2019 National Conference of Constitutional Law Scholars
March 9-10, 2019
The second annual National Conference of Constitutional Law Scholars takes place March 9-10, 2019, in Tucson, Arizona, at the Westward Look Resort. Hosted by the University of Arizona College of Law’s William H. Rehnquist Center, the conference goal is to create a vibrant and useful forum for constitutional scholars to gather and exchange ideas. David Strauss will deliver the keynote address.
Event: National Conference of Constitutional Law Scholars
When: March 9-10, 2019
Location: Westward Look Resort, 245 E. Ina Rd., Tucson, AZ 85704.
Cost: $50 until Feb. 28; $75 thereafter. Initial $50 waived for UA Law faculty, staff, and students. A limited number of scholarships are available to those who would not be able to attend otherwise.
All constitutional law scholars are invited to attend. The Rehnquist Center will provide continental breakfast and lunch for all registered conference participants.
Distinguished commentators include:
Jessica Bulman-Pozen, professor of law, Columbia Law School
John Harrison, professor of law, University of Virginia Law School
Aziz Huq, professor of law, University of Chicago Law School
Gillian Metzger, professor of law, Columbia Law School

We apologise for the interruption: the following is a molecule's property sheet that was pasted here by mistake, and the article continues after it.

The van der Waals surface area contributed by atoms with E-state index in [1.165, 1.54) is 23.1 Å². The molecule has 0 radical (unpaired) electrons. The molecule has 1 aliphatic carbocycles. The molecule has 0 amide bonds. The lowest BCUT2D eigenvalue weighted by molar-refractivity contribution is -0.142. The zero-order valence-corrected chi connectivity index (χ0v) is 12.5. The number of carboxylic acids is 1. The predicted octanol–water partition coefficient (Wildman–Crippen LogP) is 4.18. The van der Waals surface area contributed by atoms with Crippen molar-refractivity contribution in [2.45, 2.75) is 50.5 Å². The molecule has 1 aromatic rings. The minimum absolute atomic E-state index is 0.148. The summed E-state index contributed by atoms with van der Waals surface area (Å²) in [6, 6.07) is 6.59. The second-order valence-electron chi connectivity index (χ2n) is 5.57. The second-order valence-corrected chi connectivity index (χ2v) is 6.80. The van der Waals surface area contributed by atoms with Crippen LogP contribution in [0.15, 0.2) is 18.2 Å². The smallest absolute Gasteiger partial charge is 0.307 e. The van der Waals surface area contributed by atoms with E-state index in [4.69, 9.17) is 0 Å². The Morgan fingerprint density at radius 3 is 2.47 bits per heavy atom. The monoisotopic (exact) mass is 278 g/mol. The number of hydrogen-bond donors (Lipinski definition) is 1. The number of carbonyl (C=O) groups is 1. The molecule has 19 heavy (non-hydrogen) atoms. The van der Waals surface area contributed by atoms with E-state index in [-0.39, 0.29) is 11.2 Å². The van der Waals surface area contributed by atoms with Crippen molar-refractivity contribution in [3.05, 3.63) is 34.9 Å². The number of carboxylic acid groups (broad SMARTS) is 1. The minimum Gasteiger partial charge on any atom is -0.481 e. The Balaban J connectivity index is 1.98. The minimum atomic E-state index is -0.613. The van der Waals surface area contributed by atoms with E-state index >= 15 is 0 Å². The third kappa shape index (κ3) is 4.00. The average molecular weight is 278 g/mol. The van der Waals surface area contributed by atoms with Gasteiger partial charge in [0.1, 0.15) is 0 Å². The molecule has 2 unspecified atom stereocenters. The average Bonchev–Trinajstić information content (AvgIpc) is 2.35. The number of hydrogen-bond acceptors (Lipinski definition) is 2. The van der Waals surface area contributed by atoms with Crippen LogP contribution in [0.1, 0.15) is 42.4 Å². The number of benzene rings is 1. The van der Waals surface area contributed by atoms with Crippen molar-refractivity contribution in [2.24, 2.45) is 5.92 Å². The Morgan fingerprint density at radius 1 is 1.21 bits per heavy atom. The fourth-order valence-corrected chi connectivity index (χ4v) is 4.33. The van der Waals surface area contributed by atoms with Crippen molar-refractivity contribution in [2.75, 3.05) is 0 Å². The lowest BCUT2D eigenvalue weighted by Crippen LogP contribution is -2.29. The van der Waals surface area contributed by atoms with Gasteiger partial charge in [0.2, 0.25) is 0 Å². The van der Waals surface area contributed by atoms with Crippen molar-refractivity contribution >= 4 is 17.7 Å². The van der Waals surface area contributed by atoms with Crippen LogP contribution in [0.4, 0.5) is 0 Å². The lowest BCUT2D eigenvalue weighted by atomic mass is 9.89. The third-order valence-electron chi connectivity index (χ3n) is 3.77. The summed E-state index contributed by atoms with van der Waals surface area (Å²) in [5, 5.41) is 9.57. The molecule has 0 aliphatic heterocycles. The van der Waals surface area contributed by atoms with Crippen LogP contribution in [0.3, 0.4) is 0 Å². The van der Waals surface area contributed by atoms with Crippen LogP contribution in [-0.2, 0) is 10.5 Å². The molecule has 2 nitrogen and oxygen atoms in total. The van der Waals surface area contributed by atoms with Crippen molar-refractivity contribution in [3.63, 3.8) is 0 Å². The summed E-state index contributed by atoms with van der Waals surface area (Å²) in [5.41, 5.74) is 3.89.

Victoria Nourse, professor of law, Georgetown Law School
Bertrall Ross, professor of law, Berkeley Law School
Stephen Sachs, professor of law, Duke Law School
The conference organizers are Andrew Coan (Arizona), David Schwartz (Wisconsin) and Brad Snyder (Georgetown).
About the Rehnquist Center
The William H. Rehnquist Center on the Constitutional Structures of Government was established in 2006 at the University of Arizona James E. Rogers College of Law. The non-partisan center honors the legacy of Chief Justice Rehnquist by encouraging public understanding of the structural constitutional themes that were integral to his jurisprudence: the separation of powers among the three branches of government, the balance of powers between the federal and state governments, and among sovereigns more generally, and judicial independence.